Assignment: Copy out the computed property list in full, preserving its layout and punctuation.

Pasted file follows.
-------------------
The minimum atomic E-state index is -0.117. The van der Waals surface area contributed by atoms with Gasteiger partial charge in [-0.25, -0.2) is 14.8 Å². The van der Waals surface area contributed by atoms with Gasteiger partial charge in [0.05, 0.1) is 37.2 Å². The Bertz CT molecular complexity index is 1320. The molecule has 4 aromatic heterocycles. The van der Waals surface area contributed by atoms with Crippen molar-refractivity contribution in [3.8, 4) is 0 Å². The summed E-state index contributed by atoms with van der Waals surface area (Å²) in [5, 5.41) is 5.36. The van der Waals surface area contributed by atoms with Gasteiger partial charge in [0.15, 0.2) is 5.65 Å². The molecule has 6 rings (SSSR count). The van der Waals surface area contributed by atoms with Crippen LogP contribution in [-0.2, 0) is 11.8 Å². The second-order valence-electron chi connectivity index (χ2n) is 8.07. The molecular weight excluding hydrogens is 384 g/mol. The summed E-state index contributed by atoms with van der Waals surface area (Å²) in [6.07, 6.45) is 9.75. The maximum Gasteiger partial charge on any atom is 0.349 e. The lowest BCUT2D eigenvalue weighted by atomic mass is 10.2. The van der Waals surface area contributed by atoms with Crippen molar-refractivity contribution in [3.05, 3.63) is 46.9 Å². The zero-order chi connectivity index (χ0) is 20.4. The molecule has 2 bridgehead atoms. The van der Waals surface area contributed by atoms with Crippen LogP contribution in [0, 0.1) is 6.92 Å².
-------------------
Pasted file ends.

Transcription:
The minimum atomic E-state index is -0.117. The van der Waals surface area contributed by atoms with Gasteiger partial charge in [-0.25, -0.2) is 14.8 Å². The van der Waals surface area contributed by atoms with Gasteiger partial charge in [0.05, 0.1) is 37.2 Å². The Bertz CT molecular complexity index is 1320. The molecule has 4 aromatic heterocycles. The van der Waals surface area contributed by atoms with Crippen molar-refractivity contribution in [3.8, 4) is 0 Å². The summed E-state index contributed by atoms with van der Waals surface area (Å²) in [5, 5.41) is 5.36. The van der Waals surface area contributed by atoms with Gasteiger partial charge in [0.15, 0.2) is 5.65 Å². The molecule has 6 rings (SSSR count). The van der Waals surface area contributed by atoms with Crippen LogP contribution in [-0.2, 0) is 11.8 Å². The second-order valence-electron chi connectivity index (χ2n) is 8.07. The molecular weight excluding hydrogens is 384 g/mol. The summed E-state index contributed by atoms with van der Waals surface area (Å²) in [6.07, 6.45) is 9.75. The maximum Gasteiger partial charge on any atom is 0.349 e. The lowest BCUT2D eigenvalue weighted by atomic mass is 10.2. The van der Waals surface area contributed by atoms with Crippen molar-refractivity contribution in [3.05, 3.63) is 46.9 Å². The zero-order chi connectivity index (χ0) is 20.4. The molecule has 2 bridgehead atoms. The van der Waals surface area contributed by atoms with Crippen LogP contribution in [0, 0.1) is 6.92 Å².